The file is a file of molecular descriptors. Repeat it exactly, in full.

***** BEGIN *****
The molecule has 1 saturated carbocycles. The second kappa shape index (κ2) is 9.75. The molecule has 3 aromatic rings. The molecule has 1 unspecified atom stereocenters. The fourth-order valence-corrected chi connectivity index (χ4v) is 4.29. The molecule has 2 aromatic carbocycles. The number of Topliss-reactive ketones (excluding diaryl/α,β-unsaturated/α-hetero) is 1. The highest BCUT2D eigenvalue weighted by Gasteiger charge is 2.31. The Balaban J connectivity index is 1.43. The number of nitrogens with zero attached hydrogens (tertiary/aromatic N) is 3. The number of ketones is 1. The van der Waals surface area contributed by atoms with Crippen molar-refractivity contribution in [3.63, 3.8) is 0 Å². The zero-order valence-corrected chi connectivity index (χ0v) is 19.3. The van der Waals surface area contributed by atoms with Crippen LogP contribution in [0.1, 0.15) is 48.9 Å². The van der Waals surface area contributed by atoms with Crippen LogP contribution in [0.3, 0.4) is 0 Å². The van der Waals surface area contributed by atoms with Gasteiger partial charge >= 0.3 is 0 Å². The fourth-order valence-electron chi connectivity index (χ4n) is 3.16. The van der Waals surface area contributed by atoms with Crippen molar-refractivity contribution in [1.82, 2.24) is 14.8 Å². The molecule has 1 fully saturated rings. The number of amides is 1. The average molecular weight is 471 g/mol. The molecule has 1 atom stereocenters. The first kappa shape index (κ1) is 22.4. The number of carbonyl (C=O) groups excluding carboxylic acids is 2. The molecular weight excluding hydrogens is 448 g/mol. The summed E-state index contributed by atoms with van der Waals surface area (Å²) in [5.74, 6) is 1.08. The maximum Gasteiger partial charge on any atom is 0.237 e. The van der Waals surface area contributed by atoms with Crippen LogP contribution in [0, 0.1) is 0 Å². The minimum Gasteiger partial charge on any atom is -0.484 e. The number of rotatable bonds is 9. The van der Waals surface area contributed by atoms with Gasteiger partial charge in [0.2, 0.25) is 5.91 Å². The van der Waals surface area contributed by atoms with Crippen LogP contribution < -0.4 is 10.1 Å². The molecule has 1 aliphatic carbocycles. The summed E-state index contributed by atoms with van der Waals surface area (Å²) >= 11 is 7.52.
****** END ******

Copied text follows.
The molecule has 1 saturated carbocycles. The second kappa shape index (κ2) is 9.75. The molecule has 3 aromatic rings. The molecule has 1 unspecified atom stereocenters. The fourth-order valence-corrected chi connectivity index (χ4v) is 4.29. The molecule has 2 aromatic carbocycles. The number of Topliss-reactive ketones (excluding diaryl/α,β-unsaturated/α-hetero) is 1. The highest BCUT2D eigenvalue weighted by Gasteiger charge is 2.31. The Balaban J connectivity index is 1.43. The number of nitrogens with zero attached hydrogens (tertiary/aromatic N) is 3. The number of ketones is 1. The van der Waals surface area contributed by atoms with Crippen molar-refractivity contribution in [3.63, 3.8) is 0 Å². The zero-order valence-corrected chi connectivity index (χ0v) is 19.3. The van der Waals surface area contributed by atoms with Crippen LogP contribution in [0.1, 0.15) is 48.9 Å². The van der Waals surface area contributed by atoms with Crippen LogP contribution in [0.3, 0.4) is 0 Å². The van der Waals surface area contributed by atoms with Gasteiger partial charge >= 0.3 is 0 Å². The fourth-order valence-electron chi connectivity index (χ4n) is 3.16. The van der Waals surface area contributed by atoms with Crippen molar-refractivity contribution in [1.82, 2.24) is 14.8 Å². The molecule has 1 fully saturated rings. The number of amides is 1. The average molecular weight is 471 g/mol. The molecule has 1 atom stereocenters. The first kappa shape index (κ1) is 22.4. The number of carbonyl (C=O) groups excluding carboxylic acids is 2. The molecular weight excluding hydrogens is 448 g/mol. The summed E-state index contributed by atoms with van der Waals surface area (Å²) in [5.74, 6) is 1.08. The maximum Gasteiger partial charge on any atom is 0.237 e. The van der Waals surface area contributed by atoms with Crippen LogP contribution in [0, 0.1) is 0 Å². The minimum Gasteiger partial charge on any atom is -0.484 e. The number of rotatable bonds is 9. The van der Waals surface area contributed by atoms with Gasteiger partial charge in [0.2, 0.25) is 5.91 Å². The van der Waals surface area contributed by atoms with Crippen LogP contribution < -0.4 is 10.1 Å². The molecule has 1 aliphatic carbocycles. The summed E-state index contributed by atoms with van der Waals surface area (Å²) >= 11 is 7.52.